OP claims that the links "tokenized her", and implied her victories prove that sexism is absent from the Whitman debate team. I think this is a fair criticism of the op-ed, but it doesn't apply to Kuswa. Kuswa discusses sexism in a much more adequate way. He mentions that Whitman has a high proportion of female debaters, that he's made extra effort to expose debaters to gender sensitivity training materials, and that the recent suspension was caused by a violation of the alcohol policy specifically (yet OP tries to imply the opposite in her above post!). He mentions in passing that Whitman's women are generally successful debaters, but interpreting this as tokenizing seems very unfair. Whether or not Whitman's women are successful is a significant and relevant piece of information, he's entitled to disclose it. Additionally, Kuswa never claims nor implies that sexism is dead; OP's characterization of his attitude is totally wrong.

 

 Emma and I became partners following her decision to quit the Parliamentary Team after a tournament in which she was not only ignored by her teammates but by her coach. Throughout our time as partners, we were the only team members who were expected to qualify our worth to the team. We made different arguments that were “useless” to everyone else, and while these same arguments have been previously cited as evidence of the team’s willingness to embrace inclusive debate, they were in no way accepted.

This season we were never traveled with the entire team, were consistently told we were not good enough regardless of the fact that we’ve competed for the duration of our time at Whitman, and were the only people who had to explicitly ask for drills and assignments. To put it into perspective, this is the equivalent of having to ask your professor to assign you homework and tests while they simultaneously fail you for everything you don’t turn in. Unlike the other debaters, neither Emma nor I had our own workspace in the Whitman prep rooms, while everyone else had their own desk and dual-monitor computer set-up. Kevin Kuswa has directly cited the “inclusivity” of this environment in his recently published letter, but none of these practices seem particularly inclusive to me.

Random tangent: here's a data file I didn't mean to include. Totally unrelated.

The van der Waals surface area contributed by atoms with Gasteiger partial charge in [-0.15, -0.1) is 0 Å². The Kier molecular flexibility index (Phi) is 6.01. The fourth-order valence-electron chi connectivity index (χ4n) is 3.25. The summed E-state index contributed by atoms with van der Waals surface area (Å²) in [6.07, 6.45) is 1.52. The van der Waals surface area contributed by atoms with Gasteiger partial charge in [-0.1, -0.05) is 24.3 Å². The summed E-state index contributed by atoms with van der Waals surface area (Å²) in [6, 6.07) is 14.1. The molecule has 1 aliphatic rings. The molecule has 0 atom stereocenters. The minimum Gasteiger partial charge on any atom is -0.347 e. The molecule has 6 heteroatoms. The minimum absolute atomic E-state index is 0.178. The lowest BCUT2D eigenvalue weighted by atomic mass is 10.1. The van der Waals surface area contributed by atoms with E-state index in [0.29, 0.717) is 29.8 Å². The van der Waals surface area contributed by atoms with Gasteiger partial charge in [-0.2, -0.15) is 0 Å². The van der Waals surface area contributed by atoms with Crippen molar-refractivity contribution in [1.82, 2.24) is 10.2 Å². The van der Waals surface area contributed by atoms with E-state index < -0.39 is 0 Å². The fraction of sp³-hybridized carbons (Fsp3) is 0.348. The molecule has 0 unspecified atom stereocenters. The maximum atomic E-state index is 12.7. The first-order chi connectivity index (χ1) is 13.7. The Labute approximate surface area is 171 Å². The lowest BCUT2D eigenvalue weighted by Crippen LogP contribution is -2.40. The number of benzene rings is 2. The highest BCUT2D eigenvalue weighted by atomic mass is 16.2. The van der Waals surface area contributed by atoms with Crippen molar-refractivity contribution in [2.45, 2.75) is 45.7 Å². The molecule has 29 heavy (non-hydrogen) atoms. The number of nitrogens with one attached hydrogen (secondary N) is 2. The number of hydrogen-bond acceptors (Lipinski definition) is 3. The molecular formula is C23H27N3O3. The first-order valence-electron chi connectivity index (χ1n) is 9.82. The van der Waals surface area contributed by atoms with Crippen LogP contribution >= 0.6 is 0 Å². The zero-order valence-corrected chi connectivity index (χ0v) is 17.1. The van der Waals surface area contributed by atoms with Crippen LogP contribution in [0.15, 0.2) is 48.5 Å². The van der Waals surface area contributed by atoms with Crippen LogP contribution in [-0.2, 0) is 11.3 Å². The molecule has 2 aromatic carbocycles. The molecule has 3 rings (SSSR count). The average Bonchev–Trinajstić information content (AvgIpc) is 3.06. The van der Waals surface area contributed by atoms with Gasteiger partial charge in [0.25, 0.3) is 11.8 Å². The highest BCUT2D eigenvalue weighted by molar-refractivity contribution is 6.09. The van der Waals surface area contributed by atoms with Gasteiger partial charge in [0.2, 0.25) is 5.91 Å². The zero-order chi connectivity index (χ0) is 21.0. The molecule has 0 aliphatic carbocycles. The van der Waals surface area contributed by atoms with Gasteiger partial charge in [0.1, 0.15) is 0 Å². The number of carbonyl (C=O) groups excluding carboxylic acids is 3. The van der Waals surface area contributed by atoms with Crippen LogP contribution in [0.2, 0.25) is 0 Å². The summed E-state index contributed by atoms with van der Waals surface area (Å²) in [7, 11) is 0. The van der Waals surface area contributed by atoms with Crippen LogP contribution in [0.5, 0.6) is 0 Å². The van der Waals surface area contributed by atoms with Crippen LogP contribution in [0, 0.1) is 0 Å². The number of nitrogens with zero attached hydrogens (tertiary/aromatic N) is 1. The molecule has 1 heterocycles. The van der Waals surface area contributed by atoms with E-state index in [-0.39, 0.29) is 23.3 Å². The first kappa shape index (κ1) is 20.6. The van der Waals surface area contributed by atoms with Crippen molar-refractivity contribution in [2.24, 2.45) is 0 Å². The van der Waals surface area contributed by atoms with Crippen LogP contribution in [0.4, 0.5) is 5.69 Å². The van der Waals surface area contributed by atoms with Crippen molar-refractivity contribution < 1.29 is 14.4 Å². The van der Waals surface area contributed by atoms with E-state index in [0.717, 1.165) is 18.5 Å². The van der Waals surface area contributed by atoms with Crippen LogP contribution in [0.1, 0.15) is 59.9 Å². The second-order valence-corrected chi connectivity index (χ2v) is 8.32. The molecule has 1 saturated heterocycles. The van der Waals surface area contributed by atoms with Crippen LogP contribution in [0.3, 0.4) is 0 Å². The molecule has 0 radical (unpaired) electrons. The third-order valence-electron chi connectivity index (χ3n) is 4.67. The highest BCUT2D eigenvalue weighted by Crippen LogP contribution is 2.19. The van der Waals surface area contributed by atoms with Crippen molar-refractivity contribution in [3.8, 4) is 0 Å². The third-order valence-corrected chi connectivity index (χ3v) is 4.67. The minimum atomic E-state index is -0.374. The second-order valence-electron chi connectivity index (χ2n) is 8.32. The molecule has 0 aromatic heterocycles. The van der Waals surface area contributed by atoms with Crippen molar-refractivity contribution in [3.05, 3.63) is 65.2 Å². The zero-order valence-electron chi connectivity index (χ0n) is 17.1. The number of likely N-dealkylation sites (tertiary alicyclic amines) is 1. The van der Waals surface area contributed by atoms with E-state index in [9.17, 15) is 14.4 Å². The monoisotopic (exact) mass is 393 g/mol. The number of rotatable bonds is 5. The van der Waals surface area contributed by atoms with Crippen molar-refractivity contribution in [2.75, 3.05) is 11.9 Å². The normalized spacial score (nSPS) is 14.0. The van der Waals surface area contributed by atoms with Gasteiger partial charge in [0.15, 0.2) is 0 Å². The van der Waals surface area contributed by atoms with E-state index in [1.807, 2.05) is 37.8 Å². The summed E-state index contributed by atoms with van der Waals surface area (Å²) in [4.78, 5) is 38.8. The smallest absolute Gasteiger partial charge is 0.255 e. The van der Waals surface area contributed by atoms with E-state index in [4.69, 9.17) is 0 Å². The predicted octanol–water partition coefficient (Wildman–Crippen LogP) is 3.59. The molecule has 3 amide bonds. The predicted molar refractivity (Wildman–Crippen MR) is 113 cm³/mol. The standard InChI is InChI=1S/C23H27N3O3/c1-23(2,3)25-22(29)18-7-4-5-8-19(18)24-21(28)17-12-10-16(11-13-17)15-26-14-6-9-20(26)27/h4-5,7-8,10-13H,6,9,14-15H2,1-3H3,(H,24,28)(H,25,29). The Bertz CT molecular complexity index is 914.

Never once in my career as a debater have I felt equal to other members of the team. First they said I was new, then that I didn’t have a good enough record, and then that I just wasn’t committed enough. I don’t know why I stayed through tournaments where I was barely spoken to, had a judge from another school stick his hand up my shirt, and never felt like I had any preparation, but I did because I didn’t want to wash out. The worst part is that it’s hard to put my finger on why I’m so miserable in debate. I constantly wondered if I just couldn’t hack it. Every time I did come forward and say something, I was treated as an entitled brat or dismissed completely.

It seems clear that OP was not well liked by her teammates. Should we view this as evidence of sexism? I don't think so, necessarily. We know from Kuswa's letter that there were 11 other non-male debaters at Whitman, so if OP and her partner were "the only team members who were expected to qualify [their] worth to the team", it seems likely that this was for reasons specific to OP and her partner. One obvious candidate reason is the fact that her partner was brand new to policy debate. Another possibility is that OP's arguments were not particularly well liked. A third possibility is that OP was bullied by the rest of the team for non-sexist reasons. There are many other possibilities here too, but my point is that characterizing all forms of perceived conflict as sexism is intellectually immature. We should avoid that trap.